A new one on me: blaming my child for getting his name wrong

My son came home from school when it started this year with EVERYTHING labeled with not-his-surname.  He has a double surname: Mysurname Dadssurname, no hyphen.

I corrected it all neatly in matching marker. But things keep getting sent home that way.  I emailed his teachers, who ignored the email. (We're changing his school for lots of reasons, but this sure didn't help.)  

When I had his parent-teacher conference, his homeroom teacher said that the first day of school, she'd had the kids write their names down, and my son had written:

Firstname Mysurna

That is, he had not even completed writing my surname (which is long) when time was up. Based on that, she decided that he doesn't use Dadssurname at all. 

"Did you ask him?" I asked, "because if he didn't even finish writing the first part of his surname he couldn't've gotten to the last part yet."  and she stared at me like that had not occurred to her.

I applaud her intentions in asking what kids actually want to be called, but I sure question how she does it. Because...wow. I wonder how many other kids in her room are going by things that aren't their names because of this?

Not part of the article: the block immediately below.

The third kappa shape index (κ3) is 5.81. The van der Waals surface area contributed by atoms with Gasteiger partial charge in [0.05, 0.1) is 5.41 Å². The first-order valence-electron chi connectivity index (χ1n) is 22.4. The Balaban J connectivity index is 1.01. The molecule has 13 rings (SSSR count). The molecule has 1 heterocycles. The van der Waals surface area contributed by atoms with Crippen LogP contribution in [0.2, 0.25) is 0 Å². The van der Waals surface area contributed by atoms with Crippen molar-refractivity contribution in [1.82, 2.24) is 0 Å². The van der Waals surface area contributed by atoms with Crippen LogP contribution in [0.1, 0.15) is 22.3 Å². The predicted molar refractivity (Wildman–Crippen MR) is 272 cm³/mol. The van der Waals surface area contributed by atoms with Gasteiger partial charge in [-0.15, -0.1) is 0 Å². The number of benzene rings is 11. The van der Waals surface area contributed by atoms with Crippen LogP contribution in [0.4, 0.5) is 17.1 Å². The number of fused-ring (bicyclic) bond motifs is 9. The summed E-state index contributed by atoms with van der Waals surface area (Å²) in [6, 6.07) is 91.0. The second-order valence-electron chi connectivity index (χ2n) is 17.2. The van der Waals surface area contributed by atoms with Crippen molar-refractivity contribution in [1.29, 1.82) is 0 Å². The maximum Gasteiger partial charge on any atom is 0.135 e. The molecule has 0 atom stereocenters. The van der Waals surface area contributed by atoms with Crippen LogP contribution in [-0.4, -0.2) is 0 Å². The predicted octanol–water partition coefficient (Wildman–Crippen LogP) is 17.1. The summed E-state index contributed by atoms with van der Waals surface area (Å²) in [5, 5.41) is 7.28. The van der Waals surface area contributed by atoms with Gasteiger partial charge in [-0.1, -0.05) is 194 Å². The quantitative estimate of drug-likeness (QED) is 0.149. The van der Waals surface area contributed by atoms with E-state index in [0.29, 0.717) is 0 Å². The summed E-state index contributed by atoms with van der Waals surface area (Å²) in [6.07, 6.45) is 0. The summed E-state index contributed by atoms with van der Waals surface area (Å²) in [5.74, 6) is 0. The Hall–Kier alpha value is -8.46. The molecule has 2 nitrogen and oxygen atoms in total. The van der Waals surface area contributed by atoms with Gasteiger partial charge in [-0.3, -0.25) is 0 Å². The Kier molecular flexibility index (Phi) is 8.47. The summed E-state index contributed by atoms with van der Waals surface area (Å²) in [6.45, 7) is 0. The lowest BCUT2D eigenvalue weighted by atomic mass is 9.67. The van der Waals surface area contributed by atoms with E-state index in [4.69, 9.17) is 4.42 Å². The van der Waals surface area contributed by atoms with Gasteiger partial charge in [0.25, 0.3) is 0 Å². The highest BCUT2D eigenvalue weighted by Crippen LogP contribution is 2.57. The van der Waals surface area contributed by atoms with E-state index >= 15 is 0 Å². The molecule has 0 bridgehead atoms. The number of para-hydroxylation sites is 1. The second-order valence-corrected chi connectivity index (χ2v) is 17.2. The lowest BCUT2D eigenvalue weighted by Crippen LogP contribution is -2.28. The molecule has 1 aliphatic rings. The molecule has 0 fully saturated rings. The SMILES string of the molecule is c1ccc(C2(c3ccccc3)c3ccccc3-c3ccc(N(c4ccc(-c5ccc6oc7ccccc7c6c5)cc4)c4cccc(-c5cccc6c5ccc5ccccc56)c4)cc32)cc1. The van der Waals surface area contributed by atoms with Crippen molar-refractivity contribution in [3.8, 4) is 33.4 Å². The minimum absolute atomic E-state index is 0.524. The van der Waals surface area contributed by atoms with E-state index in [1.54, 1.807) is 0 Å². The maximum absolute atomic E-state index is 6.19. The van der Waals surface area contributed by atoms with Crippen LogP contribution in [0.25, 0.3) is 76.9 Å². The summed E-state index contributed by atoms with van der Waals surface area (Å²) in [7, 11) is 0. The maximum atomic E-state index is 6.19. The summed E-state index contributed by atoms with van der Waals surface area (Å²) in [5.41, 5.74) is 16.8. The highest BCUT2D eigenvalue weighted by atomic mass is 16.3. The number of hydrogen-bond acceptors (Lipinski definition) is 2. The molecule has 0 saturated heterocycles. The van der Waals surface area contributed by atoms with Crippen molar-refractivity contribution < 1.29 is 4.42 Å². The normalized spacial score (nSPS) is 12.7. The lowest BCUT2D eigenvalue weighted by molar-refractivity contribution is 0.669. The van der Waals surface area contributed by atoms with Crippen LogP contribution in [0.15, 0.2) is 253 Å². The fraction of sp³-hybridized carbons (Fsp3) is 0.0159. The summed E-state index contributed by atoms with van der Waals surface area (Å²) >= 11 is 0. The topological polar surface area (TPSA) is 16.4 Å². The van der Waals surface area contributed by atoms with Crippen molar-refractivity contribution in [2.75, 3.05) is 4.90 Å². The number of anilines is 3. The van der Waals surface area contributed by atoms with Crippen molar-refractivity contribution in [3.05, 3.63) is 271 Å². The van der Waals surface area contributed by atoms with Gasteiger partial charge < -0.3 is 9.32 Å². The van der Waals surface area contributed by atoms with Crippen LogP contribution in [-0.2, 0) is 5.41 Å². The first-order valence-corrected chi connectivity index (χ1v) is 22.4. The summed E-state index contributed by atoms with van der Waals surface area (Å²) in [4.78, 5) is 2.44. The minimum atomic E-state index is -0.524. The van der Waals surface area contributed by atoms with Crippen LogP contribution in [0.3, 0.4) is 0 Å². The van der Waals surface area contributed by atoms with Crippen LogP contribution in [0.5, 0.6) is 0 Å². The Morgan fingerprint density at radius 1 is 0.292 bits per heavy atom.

November 21, 2016 4:05 PM

Having worked in several schools within the same district as a school counselor, it was always important to me to ensure that students' names were spelled properly by all involved (and obviously that their permanent records were correct).  If you are moving into a new school, be sure that whomever is on the enrollment end of things is aware that his preferred name is his entire name (there is usually a spot for that on most school forms).  If the relevant office staff are aware of what his correct name is, it should trickle down accordingly on all student lists that staff members receive based on whatever is in the computer system.  

(I'd also ensure that the correction is made if it hasn't been already with his initial school so that there is consistency if/when he transfers - if names aren't identical, there can be additional confusion that it sounds like you don't need.

I think it also depends on the student's age as to whether staff members "trust" that the info they are receiving from the student is correct.  Best wishes - hope you've been able to make significant headway in sorting things out by this point!